This undated photo provided by the Spanish government ministry of Agriculture, Fishery and Food shows the Spanish ‘Villa de Pitanxo’ fishing boat. The Spanish fishing boat has sunk off Newfoundland, in eastern Canada on Tuesday Feb. 15, 2022, killing at least four people. Three crew members were rescued and search operations were ongoing to locate other members of the 24-strong crew of the sunken vessel. (Agriculture, Fishery and Food Ministry via AP)

This undated photo provided by the Spanish government ministry of Agriculture, Fishery and Food shows the Spanish ‘Villa de Pitanxo’ fishing boat. The Spanish fishing boat has sunk off Newfoundland, in eastern Canada on Tuesday Feb. 15, 2022, killing at least four people. Three crew members were rescued and search operations were ongoing to locate other members of the 24-strong crew of the sunken vessel. (Agriculture, Fishery and Food Ministry via AP)

Spain in mourning after fishing boat sinks off Newfoundland coast; 21 dead or missing

Ship went down in rough, icy waters about 460 kilometres off the coast of St. John’s

A Spanish air force plane left St. John’s Monday to bring home the survivors and the dead from a fishing tragedy off the eastern coast of Newfoundland last week, which has shaken the European country.

The sinking of the Villa de Pitanxo fishing vessel on Feb. 15 killed nine men and left three survivors. Twelve crew members remain missing at sea. The Spanish government declared a countrywide day of mourning Monday to honour the loss of the ship and most of its crew.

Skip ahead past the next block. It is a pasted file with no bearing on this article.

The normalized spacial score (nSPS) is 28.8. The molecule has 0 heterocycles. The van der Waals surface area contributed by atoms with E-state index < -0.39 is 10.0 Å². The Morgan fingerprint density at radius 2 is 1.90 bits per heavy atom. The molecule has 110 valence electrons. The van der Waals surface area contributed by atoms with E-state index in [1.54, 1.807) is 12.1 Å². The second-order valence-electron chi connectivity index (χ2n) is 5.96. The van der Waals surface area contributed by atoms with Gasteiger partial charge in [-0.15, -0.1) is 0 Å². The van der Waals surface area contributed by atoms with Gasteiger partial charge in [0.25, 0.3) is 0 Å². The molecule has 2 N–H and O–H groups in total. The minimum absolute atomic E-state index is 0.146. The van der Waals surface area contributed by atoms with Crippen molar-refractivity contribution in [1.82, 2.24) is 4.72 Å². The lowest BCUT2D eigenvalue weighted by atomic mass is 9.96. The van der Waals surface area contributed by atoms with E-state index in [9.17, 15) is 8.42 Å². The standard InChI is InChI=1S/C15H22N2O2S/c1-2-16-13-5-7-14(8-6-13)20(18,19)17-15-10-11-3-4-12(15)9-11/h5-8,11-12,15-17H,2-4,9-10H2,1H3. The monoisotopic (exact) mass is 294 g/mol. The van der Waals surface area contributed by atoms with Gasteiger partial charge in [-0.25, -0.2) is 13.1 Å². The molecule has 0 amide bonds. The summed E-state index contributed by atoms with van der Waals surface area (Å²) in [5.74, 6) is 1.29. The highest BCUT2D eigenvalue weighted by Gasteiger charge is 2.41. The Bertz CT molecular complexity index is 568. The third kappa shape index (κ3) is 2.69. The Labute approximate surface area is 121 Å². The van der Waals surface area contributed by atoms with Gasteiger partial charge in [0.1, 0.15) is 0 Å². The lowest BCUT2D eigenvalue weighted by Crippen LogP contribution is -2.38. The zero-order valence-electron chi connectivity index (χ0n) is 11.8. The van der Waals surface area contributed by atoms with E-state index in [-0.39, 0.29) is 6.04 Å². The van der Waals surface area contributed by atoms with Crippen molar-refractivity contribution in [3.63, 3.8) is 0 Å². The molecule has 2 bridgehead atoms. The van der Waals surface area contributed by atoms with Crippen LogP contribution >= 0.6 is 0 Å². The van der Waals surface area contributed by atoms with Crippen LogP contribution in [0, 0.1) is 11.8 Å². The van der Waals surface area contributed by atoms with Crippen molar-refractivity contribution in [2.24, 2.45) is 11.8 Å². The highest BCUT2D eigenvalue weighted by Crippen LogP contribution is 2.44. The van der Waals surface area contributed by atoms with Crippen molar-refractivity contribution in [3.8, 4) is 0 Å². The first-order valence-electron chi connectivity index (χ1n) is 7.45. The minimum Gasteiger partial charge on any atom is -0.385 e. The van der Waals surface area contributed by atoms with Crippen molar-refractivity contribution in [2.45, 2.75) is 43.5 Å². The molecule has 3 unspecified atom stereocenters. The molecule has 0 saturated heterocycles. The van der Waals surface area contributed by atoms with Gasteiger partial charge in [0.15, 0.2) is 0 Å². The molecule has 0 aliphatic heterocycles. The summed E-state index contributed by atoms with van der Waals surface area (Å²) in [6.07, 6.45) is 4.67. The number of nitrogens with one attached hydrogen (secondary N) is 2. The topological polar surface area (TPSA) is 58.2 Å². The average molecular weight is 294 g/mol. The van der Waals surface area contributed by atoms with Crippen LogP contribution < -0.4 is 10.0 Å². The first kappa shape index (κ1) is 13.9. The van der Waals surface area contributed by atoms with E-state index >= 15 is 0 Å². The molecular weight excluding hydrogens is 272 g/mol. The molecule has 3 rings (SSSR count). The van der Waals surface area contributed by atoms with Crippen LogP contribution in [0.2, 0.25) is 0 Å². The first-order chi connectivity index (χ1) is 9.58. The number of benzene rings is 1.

Spanish Prime Minister Pedro Sánchez “reiterates his condolences to the families of the deceased and missing sailors and offers his support to the fishing sector, (which is) fundamental for our country,” said a tweet in Spanish on Monday from Sánchez’s official residence.

The ship went down in rough, icy waters about 460 kilometres off the coast of St. John’s. Spanish officials said last week the sunken vessel’s crew included 16 Spaniards, five Peruvians and three workers from Ghana.

Those rescued were found in one of the ship’s four lifeboats, while two other lifeboats were found empty and the fourth was unaccounted for. The operation to find the 12 missing fishers was called off Feb. 16, as search and rescue teams dealt with strong winds and 10-metre-high seas.

Last week, Jose Manuel Albares, Spain’s foreign minister, called for the search to resume as soon as weather allowed.

Sánchez tweeted Friday that he had spoken with Canadian Prime Minister Justin Trudeau about the efforts. “We will resume collaboration in the search tasks as soon as the weather allows,” Sánchez said.

The Newfoundland and Labrador RCMP said Friday they don’t have jurisdiction in the area where the vessel sank and the investigation should fall to the country with which the Villa de Pitanxo is registered.

On Monday, a Global Affairs Canada spokesperson directed inquiries about the search to the RCMP, who reiterated Friday’s position.

Neither the Spanish embassy in Ottawa nor the Spanish consulate in St. John’s returned a request for comment Monday.

Sarah Smellie, The Canadian Press


Like us on Facebook and follow us on Twitter.

Newfoundland

We are experiencing technical difficulties with our commenting platform and hope to be up and running again soon. In the meantime, you can still send us your thoughts on Facebook or Twitter, or submit a letter to the editor.